3D printing industry leaders are now praising U.S. President Joe Biden after announcing a new initiative known as “Additive Manufacturing Forward” (AM Forward), aimed at improving U.S. domestic supply chain resilience by focusing on additive manufacturing, otherwise known as 3D printing. The AM Forward initiative is a voluntary compact that aims to encourage large companies to source additively manufactured parts from smaller U.S.-based suppliers.
Boosting 3D Printing:
Launched last week and set to be supported by a new Supply Chain Office, which will be established at the U.S. Department of Commerce by the administration’s Bipartisan Innovation Act (if passed), the initiative is designed to be a partnership between several large U.S. original equipment manufacturers (OEMs) and some of their small and medium enterprise (SME) suppliers to help speed up their adoption of additive manufacturing technology and upgrade their capabilities. So far, industry leaders such as GE Aviation, Honeywell, Lockheed Martin, Raytheon, and Siemens energy have joined the initiative.
Improving Supply Chain Resilience:
With U.S. inflation at its highest in 40 years, these public and private efforts have potential benefits up and down supply chains in many industries: enhancing small firms’ ability to make and sell higher-performing parts, shortening lead firms’ wait times for needed parts, increasing workers’ wages, and expanding consumers’ access to better products. The increased ability to customize production and the reduced need for specialized components together enable personalization of products and reduce the need to hold inventory.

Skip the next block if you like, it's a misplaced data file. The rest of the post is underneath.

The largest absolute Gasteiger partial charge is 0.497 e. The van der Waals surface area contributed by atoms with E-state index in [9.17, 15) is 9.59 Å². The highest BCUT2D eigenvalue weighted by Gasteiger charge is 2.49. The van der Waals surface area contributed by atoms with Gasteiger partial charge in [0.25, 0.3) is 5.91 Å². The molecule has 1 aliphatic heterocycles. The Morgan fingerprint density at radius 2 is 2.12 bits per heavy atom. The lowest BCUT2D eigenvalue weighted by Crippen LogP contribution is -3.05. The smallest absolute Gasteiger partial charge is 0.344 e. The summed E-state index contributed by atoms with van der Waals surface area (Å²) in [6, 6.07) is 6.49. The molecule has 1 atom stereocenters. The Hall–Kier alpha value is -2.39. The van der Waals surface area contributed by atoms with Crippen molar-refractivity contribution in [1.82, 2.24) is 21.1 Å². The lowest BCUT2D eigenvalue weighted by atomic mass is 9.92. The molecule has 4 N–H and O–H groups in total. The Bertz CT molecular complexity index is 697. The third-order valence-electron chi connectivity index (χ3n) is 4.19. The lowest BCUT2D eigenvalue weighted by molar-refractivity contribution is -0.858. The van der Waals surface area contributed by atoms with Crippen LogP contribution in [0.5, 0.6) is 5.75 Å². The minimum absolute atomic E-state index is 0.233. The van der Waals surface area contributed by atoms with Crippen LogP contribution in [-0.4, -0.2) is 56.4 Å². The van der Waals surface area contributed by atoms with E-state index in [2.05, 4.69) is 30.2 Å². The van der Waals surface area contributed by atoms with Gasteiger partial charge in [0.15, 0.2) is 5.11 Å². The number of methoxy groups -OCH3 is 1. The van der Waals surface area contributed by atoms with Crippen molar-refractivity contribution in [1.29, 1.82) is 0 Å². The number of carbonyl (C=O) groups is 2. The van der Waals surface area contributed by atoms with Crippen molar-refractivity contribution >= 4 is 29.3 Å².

Barriers of Adoption:
While additive manufacturing has significant potential benefits, there are several reasons small U.S.-based manufacturers may not adopt such new technologies. First, they may lack a clear demand signal from their customers who are not willing to make advance commitments to buy products from companies that invest in such equipment. This can make an investment in equipment like 3D-printers seem quite risky; developing the ability to print parts in metal is expensive and could amount to expenses much greater than suppliers’ normal annual investment budgets.
Second, because of the lack of a clear demand signal, many of these manufacturers may find they cannot access affordable financing that would support these investments. Finally, firms may lack the knowledge needed to use new technologies, like 3D-printers, or to train their workers appropriately. This is where AM Forward comes in.
To address these issues, the initial original equipment manufacturer (OEM) participants made up of General Electric Aviation, Honeywell, Siemens Energy, Raytheon Technologies, and Lockheed Martin, will work directly with their U.S.-based suppliers to demonstrate clear demand for additively-produced parts. The initiative will be supported by the non-profit Applied Science & Technology Research Organization (ASTRO). In a White House statement, the Biden Administration highlighted plans to launch federal programs to help small- and medium-sized manufacturers support the adoption of adequate capacity and increase competitiveness through access to capital, technical assistance, and workforce training.
The AM Forward initiative will leverage the U.S. Department of Agriculture’s Business and Industry program, as well as the Export-Import Bank’s new domestic lending program and the Small Business Administration’s 504 Loan program to help these firms and other SME metalworkers finance the new equipment.To fully benefit from the use of AM capabilities, the Biden Administration stated, SME manufacturers must train their workforce differently to successfully deploy AM technologies, including upskilling workers. For this, America Makes will develop a curriculum for workforce training with AM Forward participants and, along with the US Department of Labor, will assist manufacturers in launching apprenticeship programs in Additive Manufacturing.